Not many people can say, “I got exactly what I wanted in life.” I can.
One of the inside jokes in my marriage is that when I express extreme joy and/or happiness (which happens daily: this is the best moment of my life, now this is…) my wife says, in a sweet way, “You’re certainly easy to please.”
When I was 13 years old, I decided there were two things I wanted in this life, closely related: “No physical labor, and working in a clean, dry, air-conditioned room.”
I made it! I’m 70 now, and I achieved both of these goals without exception. I’m not likely to blow them between now and my departure, many years from now.
The last two years have added one more-generic goal. Since some miraculous events already described here, I have decided that what I want in life is to spread loving kindness to everyone I know and meet. Jesus and Buddha would be proud of me, if pride were not a sin and it didn’t prolong suffering via attachment.
This additional goal is lofty, less selfish and difficult. But so far, so good. You know what? It doesn’t cost any extra and it turns out to work both ways. The smiles, the hugs (Covid permitting), the dried tears, the laughter, the occasional “You just made my day,” are fringe benefits. However, being nice to everyone, having empathy for those around me, and spreading joy have given me something to do in retirement.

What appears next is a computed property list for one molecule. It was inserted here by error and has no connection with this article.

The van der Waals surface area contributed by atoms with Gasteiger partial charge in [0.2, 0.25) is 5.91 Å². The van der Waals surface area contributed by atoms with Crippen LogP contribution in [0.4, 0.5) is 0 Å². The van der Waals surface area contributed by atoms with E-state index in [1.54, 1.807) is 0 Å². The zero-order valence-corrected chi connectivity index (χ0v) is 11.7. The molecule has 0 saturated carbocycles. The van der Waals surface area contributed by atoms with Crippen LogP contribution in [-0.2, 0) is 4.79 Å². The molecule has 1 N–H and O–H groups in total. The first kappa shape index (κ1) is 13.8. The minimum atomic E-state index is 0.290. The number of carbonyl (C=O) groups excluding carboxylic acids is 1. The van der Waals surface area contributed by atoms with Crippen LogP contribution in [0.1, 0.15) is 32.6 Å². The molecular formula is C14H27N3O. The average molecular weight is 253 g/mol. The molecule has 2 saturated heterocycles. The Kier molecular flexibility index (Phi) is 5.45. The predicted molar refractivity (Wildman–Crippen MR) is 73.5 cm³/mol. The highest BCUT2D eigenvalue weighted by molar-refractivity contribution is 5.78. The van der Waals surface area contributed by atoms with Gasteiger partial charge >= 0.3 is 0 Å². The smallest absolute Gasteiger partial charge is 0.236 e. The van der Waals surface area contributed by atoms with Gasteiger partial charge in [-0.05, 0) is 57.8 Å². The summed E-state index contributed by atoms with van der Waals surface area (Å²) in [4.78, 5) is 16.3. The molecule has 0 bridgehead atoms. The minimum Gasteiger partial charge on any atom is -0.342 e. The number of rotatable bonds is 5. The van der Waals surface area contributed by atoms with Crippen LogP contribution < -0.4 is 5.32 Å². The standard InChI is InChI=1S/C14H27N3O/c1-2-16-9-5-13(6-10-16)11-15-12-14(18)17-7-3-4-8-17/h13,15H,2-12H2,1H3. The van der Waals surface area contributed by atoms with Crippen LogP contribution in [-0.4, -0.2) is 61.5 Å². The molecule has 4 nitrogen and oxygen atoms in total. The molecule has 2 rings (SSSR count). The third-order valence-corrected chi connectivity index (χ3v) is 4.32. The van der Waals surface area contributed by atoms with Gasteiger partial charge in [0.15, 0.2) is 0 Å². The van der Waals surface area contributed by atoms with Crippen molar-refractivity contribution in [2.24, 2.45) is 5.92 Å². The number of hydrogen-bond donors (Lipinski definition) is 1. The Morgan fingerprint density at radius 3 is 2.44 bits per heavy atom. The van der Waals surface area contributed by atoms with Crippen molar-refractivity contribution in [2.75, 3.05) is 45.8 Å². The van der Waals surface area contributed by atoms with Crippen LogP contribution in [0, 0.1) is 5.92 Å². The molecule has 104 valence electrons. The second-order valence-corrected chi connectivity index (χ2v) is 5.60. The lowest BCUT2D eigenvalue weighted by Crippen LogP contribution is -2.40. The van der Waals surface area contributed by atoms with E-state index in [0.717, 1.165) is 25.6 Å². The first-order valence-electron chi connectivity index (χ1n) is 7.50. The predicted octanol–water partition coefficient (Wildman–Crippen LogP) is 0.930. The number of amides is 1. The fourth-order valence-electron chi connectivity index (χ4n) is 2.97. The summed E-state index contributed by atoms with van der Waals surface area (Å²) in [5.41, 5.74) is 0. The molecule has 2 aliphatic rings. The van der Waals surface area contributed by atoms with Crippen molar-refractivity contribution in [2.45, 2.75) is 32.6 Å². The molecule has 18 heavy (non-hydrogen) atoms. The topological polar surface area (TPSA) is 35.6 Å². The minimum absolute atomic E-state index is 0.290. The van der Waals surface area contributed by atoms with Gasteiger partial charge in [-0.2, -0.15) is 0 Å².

Much of it is unknown to the recipients. Every morning, I thank everyone who helped construct me, living or dead. Because I handle my wife’s medical billing, I spend a fair amount of time on the phone with customer service. I make them laugh. I write to their supervisors to praise them.
On the road, I don’t curse those whose actions seem to me to be impolite, inconsiderate or dangerous. I take a moment to say, “I’m sorry you’re in such a hurry. I hope you get where you’re going safely.” I slow down for people trying to turn into traffic. I don’t race people trying to merge onto the freeway; it’s just as easy to let them come in ahead of me.
When retail clerks ask me about my day, I ask them about theirs.
I actually take those “at the end of this conversation” surveys conducted by robots, so I can give the person who just helped me a bunch of perfect scores. Ditto for those emails that ask me to rank my customer service experience. Because if you go into every transaction wishing to a) accomplish something and b )spread loving kindness, that’s what you do.
I overtip (slightly) and sometimes tip people who aren’t used to being tipped. You’d be surprised how happy that makes people in service businesses.
Robin Williams was right: “Everyone you meet is fighting a battle you know nothing about. Be kind.”